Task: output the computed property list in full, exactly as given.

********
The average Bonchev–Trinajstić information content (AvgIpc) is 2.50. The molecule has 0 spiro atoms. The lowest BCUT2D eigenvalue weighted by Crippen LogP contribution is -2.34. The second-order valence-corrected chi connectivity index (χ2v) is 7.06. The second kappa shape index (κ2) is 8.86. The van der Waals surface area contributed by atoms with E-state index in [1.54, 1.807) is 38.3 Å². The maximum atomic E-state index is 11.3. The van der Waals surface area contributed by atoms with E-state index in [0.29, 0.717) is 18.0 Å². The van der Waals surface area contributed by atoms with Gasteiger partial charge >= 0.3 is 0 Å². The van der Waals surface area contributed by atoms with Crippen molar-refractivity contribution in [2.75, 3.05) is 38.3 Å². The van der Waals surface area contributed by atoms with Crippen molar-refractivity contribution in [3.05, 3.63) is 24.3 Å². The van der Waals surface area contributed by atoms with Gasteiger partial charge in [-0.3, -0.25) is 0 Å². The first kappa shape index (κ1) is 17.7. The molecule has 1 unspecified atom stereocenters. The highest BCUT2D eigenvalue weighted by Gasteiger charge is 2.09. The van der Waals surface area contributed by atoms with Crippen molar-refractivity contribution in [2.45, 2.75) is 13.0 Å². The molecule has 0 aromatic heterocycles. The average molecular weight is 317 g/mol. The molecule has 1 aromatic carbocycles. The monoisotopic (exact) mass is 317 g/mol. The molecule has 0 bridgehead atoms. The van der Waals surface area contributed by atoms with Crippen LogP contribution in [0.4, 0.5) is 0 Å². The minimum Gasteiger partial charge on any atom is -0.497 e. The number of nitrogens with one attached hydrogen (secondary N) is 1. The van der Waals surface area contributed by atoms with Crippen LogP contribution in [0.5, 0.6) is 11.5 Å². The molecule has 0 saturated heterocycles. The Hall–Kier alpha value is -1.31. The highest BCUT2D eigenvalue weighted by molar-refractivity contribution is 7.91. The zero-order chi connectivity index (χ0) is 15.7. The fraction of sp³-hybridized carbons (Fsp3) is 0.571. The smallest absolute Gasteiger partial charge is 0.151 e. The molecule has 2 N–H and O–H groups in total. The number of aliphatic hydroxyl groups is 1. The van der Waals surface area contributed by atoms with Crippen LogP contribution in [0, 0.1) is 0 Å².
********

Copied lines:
The average Bonchev–Trinajstić information content (AvgIpc) is 2.50. The molecule has 0 spiro atoms. The lowest BCUT2D eigenvalue weighted by Crippen LogP contribution is -2.34. The second-order valence-corrected chi connectivity index (χ2v) is 7.06. The second kappa shape index (κ2) is 8.86. The van der Waals surface area contributed by atoms with E-state index in [1.54, 1.807) is 38.3 Å². The maximum atomic E-state index is 11.3. The van der Waals surface area contributed by atoms with E-state index in [0.29, 0.717) is 18.0 Å². The van der Waals surface area contributed by atoms with Gasteiger partial charge >= 0.3 is 0 Å². The van der Waals surface area contributed by atoms with Crippen molar-refractivity contribution in [2.75, 3.05) is 38.3 Å². The van der Waals surface area contributed by atoms with Crippen molar-refractivity contribution in [3.05, 3.63) is 24.3 Å². The van der Waals surface area contributed by atoms with Gasteiger partial charge in [-0.3, -0.25) is 0 Å². The first kappa shape index (κ1) is 17.7. The molecule has 1 unspecified atom stereocenters. The highest BCUT2D eigenvalue weighted by Gasteiger charge is 2.09. The van der Waals surface area contributed by atoms with Crippen molar-refractivity contribution in [2.45, 2.75) is 13.0 Å². The molecule has 0 aromatic heterocycles. The average molecular weight is 317 g/mol. The molecule has 1 aromatic carbocycles. The monoisotopic (exact) mass is 317 g/mol. The molecule has 0 bridgehead atoms. The van der Waals surface area contributed by atoms with Crippen LogP contribution in [0.4, 0.5) is 0 Å². The minimum Gasteiger partial charge on any atom is -0.497 e. The number of nitrogens with one attached hydrogen (secondary N) is 1. The van der Waals surface area contributed by atoms with Crippen LogP contribution in [0.5, 0.6) is 11.5 Å². The molecule has 0 saturated heterocycles. The Hall–Kier alpha value is -1.31. The highest BCUT2D eigenvalue weighted by molar-refractivity contribution is 7.91. The zero-order chi connectivity index (χ0) is 15.7. The fraction of sp³-hybridized carbons (Fsp3) is 0.571. The smallest absolute Gasteiger partial charge is 0.151 e. The molecule has 2 N–H and O–H groups in total. The number of aliphatic hydroxyl groups is 1. The van der Waals surface area contributed by atoms with Crippen LogP contribution in [0, 0.1) is 0 Å².